Research conducted by a partnership between the Coriell Personalized Medicine Collaborative (CPMC) study and the Ohio State University Wexner Medical Center examines the significance of genomic counseling, as it relates to the patient-physician exchange.
Summarized in the June edition of "Clinical Genetics," the publication, titled, "EMR Documentation of Physician-Patient Communication Following Genomic Counseling for Actionable Complex Disease and Pharmacogenomic Results," is a pilot study that examined the electronic medical records of study participants who had received nine personalized genomic risk reports over a period of time and were randomized to either receive genomic counseling within a month of viewing results or opt-in to genomic counseling three months after viewing results (control group).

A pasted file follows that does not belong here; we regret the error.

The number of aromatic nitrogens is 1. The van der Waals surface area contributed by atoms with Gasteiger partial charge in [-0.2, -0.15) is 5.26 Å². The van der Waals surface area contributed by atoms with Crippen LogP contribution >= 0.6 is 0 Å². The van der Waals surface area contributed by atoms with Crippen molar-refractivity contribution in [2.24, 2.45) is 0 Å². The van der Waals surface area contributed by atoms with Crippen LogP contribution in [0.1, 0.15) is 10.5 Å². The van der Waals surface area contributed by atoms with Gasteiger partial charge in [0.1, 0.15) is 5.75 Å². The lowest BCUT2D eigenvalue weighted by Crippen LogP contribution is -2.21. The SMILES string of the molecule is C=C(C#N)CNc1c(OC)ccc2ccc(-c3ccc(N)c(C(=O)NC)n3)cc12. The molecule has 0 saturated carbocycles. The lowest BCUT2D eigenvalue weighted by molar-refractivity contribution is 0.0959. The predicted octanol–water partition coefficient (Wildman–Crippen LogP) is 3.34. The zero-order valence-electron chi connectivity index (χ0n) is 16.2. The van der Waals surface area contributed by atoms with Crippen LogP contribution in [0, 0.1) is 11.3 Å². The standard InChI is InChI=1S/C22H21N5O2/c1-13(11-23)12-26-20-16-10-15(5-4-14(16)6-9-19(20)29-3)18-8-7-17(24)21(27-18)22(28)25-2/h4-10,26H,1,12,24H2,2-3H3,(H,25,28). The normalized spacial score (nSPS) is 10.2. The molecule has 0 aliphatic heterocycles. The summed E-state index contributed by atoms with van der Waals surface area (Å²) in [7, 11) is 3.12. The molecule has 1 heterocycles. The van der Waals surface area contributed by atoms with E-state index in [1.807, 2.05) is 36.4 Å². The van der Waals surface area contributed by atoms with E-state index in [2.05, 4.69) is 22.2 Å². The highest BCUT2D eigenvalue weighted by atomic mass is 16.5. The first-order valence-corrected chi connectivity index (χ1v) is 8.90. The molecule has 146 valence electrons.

The research group set out to determine whether available genetic counseling influenced whether or not individuals communicated with their doctors about their genomic risk for complex disease.
Findings determined that patients provided with in-person genetic counseling at any point in time were more likely to discuss the results – and the associated potentially actionable genomic risk information – with a physician, as compared to the control group who did not have genomic counseling.
To access the full publication, click here.